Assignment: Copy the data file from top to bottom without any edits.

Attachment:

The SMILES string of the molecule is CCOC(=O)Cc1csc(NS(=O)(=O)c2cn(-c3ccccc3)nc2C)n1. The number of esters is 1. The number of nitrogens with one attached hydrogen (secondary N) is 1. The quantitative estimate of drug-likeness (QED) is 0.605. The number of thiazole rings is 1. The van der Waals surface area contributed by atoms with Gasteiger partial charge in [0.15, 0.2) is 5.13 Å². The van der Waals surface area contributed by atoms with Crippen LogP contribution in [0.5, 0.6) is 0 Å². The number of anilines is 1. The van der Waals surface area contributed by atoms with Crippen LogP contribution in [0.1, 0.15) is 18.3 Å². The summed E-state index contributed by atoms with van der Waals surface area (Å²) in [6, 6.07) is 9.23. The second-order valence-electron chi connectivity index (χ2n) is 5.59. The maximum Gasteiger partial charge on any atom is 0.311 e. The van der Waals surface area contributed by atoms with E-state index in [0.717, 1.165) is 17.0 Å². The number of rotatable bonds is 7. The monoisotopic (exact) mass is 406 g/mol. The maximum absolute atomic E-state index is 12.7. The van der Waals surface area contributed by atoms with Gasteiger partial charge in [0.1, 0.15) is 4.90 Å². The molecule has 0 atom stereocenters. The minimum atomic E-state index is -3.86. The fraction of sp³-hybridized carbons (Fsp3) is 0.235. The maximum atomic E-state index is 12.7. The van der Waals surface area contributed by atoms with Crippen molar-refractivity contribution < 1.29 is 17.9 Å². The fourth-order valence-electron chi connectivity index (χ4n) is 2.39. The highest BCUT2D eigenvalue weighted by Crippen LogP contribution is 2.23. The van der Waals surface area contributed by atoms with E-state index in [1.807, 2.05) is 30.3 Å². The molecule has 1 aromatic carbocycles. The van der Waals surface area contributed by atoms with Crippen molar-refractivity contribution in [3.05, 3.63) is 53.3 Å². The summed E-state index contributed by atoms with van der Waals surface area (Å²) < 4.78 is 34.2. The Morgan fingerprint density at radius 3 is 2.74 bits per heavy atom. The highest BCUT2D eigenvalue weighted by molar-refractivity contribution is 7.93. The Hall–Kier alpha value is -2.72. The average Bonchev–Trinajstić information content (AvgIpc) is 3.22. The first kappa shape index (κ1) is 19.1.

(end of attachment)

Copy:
The SMILES string of the molecule is CCOC(=O)Cc1csc(NS(=O)(=O)c2cn(-c3ccccc3)nc2C)n1. The number of esters is 1. The number of nitrogens with one attached hydrogen (secondary N) is 1. The quantitative estimate of drug-likeness (QED) is 0.605. The number of thiazole rings is 1. The van der Waals surface area contributed by atoms with Gasteiger partial charge in [0.15, 0.2) is 5.13 Å². The van der Waals surface area contributed by atoms with Crippen LogP contribution in [0.5, 0.6) is 0 Å². The number of anilines is 1. The van der Waals surface area contributed by atoms with Crippen LogP contribution in [0.1, 0.15) is 18.3 Å². The summed E-state index contributed by atoms with van der Waals surface area (Å²) in [6, 6.07) is 9.23. The second-order valence-electron chi connectivity index (χ2n) is 5.59. The maximum Gasteiger partial charge on any atom is 0.311 e. The van der Waals surface area contributed by atoms with E-state index in [0.717, 1.165) is 17.0 Å². The number of rotatable bonds is 7. The monoisotopic (exact) mass is 406 g/mol. The maximum absolute atomic E-state index is 12.7. The van der Waals surface area contributed by atoms with Gasteiger partial charge in [0.1, 0.15) is 4.90 Å². The molecule has 0 atom stereocenters. The minimum atomic E-state index is -3.86. The fraction of sp³-hybridized carbons (Fsp3) is 0.235. The maximum atomic E-state index is 12.7. The van der Waals surface area contributed by atoms with Crippen molar-refractivity contribution < 1.29 is 17.9 Å². The fourth-order valence-electron chi connectivity index (χ4n) is 2.39. The highest BCUT2D eigenvalue weighted by Crippen LogP contribution is 2.23. The van der Waals surface area contributed by atoms with E-state index in [1.807, 2.05) is 30.3 Å². The molecule has 1 aromatic carbocycles. The van der Waals surface area contributed by atoms with Crippen molar-refractivity contribution in [3.05, 3.63) is 53.3 Å². The summed E-state index contributed by atoms with van der Waals surface area (Å²) < 4.78 is 34.2. The Morgan fingerprint density at radius 3 is 2.74 bits per heavy atom. The highest BCUT2D eigenvalue weighted by molar-refractivity contribution is 7.93. The Hall–Kier alpha value is -2.72. The average Bonchev–Trinajstić information content (AvgIpc) is 3.22. The first kappa shape index (κ1) is 19.1.